Concussions will affect more than a quarter of adults during their lifetime and about 7% of kids. And when it happens to you or someone you love, it can be scary. Understanding what can cause a concussion, learning to recognize its signs and knowing what to do when it happens can help recovery can go a long way in giving you peace of mind.

What is a Concussion?

Typically caused by a bump, blow or jolt to the head or by a hit that causes the head to jerk back and forth, a concussion is an injury to the brain that results in a temporary loss of normal brain function. Concussions can range from mild—leaving a person disoriented or slow to react—to more severe, causing loss of consciousness and even death. And if you suffer repeated concussions, your risk for negative impacts increases dramatically because the brain loses its ability to recover and return to its original level of function.

What Can Cause a Concussion?

You don’t have to be a football player to have a concussion, although sports injuries are one of the primary causes. Others include falls and car accidents. Kids, young adults and older adults are at a higher risk for concussions and may take longer to recover from one. Also, once you’ve had a concussion, you’re more likely to have another one.

When a concussion occurs, the brain bounces, jerks or twists, causing it to collide with the inside of the skull. That movement stretches and damages brain cells and leads to chemical changes that stop the brain from functioning normally for a brief time.

Concussion Symptoms

Signs of concussion vary, but may include:

  • Blurry or double vision
  • Feeling irritable or not “feeling right”
  • Feeling tired
  • Headache
  • Nausea or vomiting
  • Problems balancing or feeling lightheaded
  • Ringing in the ears
  • Sensitivity to light and/or sound
  • Temporary loss of consciousness

Signs typically show up right after the injury happens but can take time to develop. That’s why it’s important to continue to check for symptoms for several days. For sports-specific concussions, please contact the Sports Medicine Walk-in Clinic at 270-417-7940. For all other concussions, please consult your primary care physician first. If symptoms worsen—for example, nausea and vomiting begin or become severe—you should go to the emergency room right away.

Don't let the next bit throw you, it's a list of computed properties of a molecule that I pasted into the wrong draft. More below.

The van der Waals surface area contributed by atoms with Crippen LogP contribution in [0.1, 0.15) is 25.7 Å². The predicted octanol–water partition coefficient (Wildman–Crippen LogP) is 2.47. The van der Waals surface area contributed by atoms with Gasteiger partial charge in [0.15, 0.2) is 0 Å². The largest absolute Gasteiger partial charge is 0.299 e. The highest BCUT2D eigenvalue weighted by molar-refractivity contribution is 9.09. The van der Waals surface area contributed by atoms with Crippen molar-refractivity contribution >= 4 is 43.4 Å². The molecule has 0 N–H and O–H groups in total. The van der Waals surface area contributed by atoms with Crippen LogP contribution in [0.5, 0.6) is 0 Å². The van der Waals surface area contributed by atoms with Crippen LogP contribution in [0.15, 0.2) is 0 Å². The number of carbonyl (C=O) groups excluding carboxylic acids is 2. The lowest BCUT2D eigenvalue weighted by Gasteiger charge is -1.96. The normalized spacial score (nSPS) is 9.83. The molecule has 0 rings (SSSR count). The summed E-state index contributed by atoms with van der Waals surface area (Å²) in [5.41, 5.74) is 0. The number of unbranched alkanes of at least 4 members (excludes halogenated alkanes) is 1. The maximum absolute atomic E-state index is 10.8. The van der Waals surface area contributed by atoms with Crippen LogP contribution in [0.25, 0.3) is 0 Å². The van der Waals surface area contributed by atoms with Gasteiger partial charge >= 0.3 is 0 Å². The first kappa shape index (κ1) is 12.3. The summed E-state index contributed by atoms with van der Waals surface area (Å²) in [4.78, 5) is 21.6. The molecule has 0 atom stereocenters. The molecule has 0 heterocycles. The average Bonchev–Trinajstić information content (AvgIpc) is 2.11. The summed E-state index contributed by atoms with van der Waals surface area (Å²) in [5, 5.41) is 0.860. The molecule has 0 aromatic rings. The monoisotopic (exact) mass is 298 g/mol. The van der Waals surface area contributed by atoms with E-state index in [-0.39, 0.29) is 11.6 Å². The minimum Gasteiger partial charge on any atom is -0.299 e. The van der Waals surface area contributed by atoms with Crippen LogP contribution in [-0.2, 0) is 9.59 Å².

Testing for Concussion

Testing for a concussion generally involves assessing your brain function after a head injury with questionnaires or symptom checklists that target aspects of your brain function like alertness, memory, focus and problem-solving ability. Testing may also include checking your balance, reflexes and coordination.

A concussion test is one tool we use to diagnose a concussion. We also may perform an imaging test, such as a CT scan, to determine whether the injury was severe or caused bleeding or swelling in the skull. And, in some instances, will hospitalize you overnight for observation.

Concussion Treatment

After a concussion, rest is critical. It can take several days to weeks for your brain to heal and recover. That’s why following the concussion protocol—the steps you need to follow to return to normal activity—prescribed by your doctor is key.

Rest is the first stage in concussion protocol and may include:

  • Mental rest, such as no school or work
  • Physical rest, such as getting plenty of sleep and not running or taking part in sports or other strenuous activities

Your doctor may prescribe certain prescription drugs to help treat concussion symptoms like headaches. Physical, occupational and cognitive therapy may also be recommended.

When your doctor thinks it’s safe, you’ll be allowed to gradually return to normal activity. However, resuming physical activity too quickly can increase your risk of another concussion.

Post-concussion Syndrome

In most concussion cases, symptoms go away after about two weeks, but sometimes, they may last for longer than a month or two. When this happens, your doctor may diagnose post-concussion syndrome, or PCS, which is the name for lingering symptoms following a concussion or mild traumatic brain injury.

People with PCS can experience concussion symptoms months after the injury happened, either at rest or after engaging in too much physical or mental activity. Sometimes, symptoms may be physical, such as a persistent sensitivity to light and sound, and other times, they may be mental, such as anxiety or depression.

Concussion Resources

At Owensboro Health, our sports medicine specialists are trained to help you get back to your active lifestyle as quickly as possible. You don’t have to make an appointment to visit one of our sports medicine walk-in clinics. They’re open from Monday through Friday, from 8 to 11 a.m.

You can also find concussion resources at the Centers for Disease Control and Prevention’s HEADS UP Resource Center.